One has just been sent out as a biblical dove, has found nothing green, and slips back
into the darkness of the ark -- Kafka

Monday, July 4, 2016

The Caledonian Canal

The Caledonian Canal connects the Scottish east coast at Inverness with the west coast at Corpach near Fort William in Scotland. The canal was constructed in the early nineteenth century by Scottish engineer Thomas Telford, and is a sister canal of the Göta Canal in Sweden, also constructed by Telford.

Route

The canal runs some 60 miles (97 km) from northeast to southwest. Only one third of the entire length is man-made, the rest being formed by Loch Dochfour, Loch Ness, Loch Oich, and Loch Lochy.[1] These lochs are located in the Great Glen, on a geological fault in the Earth's crust. There are 29 locks (including eight at Neptune's Staircase, Banavie), four aqueducts and 10 bridges in the course of the canal.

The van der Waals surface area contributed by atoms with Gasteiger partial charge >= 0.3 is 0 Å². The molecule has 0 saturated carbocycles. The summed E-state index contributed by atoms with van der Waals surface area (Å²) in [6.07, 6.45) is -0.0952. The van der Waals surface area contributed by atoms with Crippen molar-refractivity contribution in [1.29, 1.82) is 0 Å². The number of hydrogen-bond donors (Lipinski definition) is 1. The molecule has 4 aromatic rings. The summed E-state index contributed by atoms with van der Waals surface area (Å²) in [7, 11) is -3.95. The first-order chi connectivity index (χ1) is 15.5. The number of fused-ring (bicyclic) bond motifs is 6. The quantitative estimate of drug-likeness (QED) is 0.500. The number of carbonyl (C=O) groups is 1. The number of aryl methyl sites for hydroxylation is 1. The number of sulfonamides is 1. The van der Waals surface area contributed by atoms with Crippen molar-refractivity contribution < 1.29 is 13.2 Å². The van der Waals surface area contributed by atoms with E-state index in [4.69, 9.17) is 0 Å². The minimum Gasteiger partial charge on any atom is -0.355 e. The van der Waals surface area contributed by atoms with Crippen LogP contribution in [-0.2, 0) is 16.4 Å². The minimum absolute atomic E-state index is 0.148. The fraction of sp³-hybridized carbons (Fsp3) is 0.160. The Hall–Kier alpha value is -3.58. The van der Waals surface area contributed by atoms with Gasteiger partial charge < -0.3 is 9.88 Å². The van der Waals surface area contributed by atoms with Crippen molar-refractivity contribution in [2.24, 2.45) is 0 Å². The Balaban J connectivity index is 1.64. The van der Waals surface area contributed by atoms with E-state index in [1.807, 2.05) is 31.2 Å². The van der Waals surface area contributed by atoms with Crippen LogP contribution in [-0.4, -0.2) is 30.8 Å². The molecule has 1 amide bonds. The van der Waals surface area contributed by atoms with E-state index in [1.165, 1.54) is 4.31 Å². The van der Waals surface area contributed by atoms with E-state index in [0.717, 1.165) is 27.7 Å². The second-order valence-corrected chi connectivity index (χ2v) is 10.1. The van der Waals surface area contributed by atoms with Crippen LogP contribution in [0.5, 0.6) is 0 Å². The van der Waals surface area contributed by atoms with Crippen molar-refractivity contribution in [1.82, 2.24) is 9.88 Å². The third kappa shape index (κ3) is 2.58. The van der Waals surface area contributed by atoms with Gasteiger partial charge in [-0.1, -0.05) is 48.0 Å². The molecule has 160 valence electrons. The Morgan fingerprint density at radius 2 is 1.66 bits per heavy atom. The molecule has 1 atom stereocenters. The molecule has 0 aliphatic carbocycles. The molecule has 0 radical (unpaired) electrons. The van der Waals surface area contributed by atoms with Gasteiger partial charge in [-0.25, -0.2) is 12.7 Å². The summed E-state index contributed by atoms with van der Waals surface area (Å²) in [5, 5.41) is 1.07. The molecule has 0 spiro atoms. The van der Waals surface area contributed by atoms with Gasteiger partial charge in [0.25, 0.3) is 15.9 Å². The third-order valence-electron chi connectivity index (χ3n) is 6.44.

[Wikipedia: https://en.wikipedia.org/wiki/Caledonian_Canal]



 

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